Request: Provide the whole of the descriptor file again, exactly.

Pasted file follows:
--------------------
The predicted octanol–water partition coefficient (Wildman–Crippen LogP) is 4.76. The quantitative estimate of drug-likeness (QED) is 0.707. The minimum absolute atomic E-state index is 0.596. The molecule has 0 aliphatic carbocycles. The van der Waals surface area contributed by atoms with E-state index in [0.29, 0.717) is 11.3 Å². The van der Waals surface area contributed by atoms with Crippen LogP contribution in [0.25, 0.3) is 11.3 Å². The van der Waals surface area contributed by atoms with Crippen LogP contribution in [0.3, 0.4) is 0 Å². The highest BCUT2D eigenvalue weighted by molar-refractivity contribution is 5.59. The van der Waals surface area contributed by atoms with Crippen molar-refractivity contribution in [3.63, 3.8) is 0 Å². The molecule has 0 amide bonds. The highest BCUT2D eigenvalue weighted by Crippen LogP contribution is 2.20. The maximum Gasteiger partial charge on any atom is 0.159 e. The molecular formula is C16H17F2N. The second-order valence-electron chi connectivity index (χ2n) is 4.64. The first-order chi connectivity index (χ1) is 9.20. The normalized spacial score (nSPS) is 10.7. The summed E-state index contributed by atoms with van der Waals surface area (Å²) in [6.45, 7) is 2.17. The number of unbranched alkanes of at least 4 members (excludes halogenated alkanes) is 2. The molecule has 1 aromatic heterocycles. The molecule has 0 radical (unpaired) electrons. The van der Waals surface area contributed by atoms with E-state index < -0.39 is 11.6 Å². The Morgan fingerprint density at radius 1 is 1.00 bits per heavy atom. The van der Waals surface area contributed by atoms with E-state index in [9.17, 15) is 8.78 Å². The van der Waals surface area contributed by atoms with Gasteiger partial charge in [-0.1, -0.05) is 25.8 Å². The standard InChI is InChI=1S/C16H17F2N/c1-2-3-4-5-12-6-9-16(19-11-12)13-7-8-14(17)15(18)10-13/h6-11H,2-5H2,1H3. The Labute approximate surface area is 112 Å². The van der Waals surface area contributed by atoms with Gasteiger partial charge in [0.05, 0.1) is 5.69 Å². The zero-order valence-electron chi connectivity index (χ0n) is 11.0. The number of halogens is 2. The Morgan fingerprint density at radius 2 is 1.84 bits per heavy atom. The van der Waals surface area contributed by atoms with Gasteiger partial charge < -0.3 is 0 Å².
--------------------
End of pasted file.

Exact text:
The predicted octanol–water partition coefficient (Wildman–Crippen LogP) is 4.76. The quantitative estimate of drug-likeness (QED) is 0.707. The minimum absolute atomic E-state index is 0.596. The molecule has 0 aliphatic carbocycles. The van der Waals surface area contributed by atoms with E-state index in [0.29, 0.717) is 11.3 Å². The van der Waals surface area contributed by atoms with Crippen LogP contribution in [0.25, 0.3) is 11.3 Å². The van der Waals surface area contributed by atoms with Crippen LogP contribution in [0.3, 0.4) is 0 Å². The highest BCUT2D eigenvalue weighted by molar-refractivity contribution is 5.59. The van der Waals surface area contributed by atoms with Crippen molar-refractivity contribution in [3.63, 3.8) is 0 Å². The molecule has 0 amide bonds. The highest BCUT2D eigenvalue weighted by Crippen LogP contribution is 2.20. The maximum Gasteiger partial charge on any atom is 0.159 e. The molecular formula is C16H17F2N. The second-order valence-electron chi connectivity index (χ2n) is 4.64. The first-order chi connectivity index (χ1) is 9.20. The normalized spacial score (nSPS) is 10.7. The summed E-state index contributed by atoms with van der Waals surface area (Å²) in [6.45, 7) is 2.17. The number of unbranched alkanes of at least 4 members (excludes halogenated alkanes) is 2. The molecule has 1 aromatic heterocycles. The molecule has 0 radical (unpaired) electrons. The van der Waals surface area contributed by atoms with E-state index < -0.39 is 11.6 Å². The Morgan fingerprint density at radius 1 is 1.00 bits per heavy atom. The van der Waals surface area contributed by atoms with E-state index in [9.17, 15) is 8.78 Å². The van der Waals surface area contributed by atoms with Gasteiger partial charge in [-0.1, -0.05) is 25.8 Å². The standard InChI is InChI=1S/C16H17F2N/c1-2-3-4-5-12-6-9-16(19-11-12)13-7-8-14(17)15(18)10-13/h6-11H,2-5H2,1H3. The Labute approximate surface area is 112 Å². The van der Waals surface area contributed by atoms with Gasteiger partial charge in [0.05, 0.1) is 5.69 Å². The zero-order valence-electron chi connectivity index (χ0n) is 11.0. The number of halogens is 2. The Morgan fingerprint density at radius 2 is 1.84 bits per heavy atom. The van der Waals surface area contributed by atoms with Gasteiger partial charge < -0.3 is 0 Å².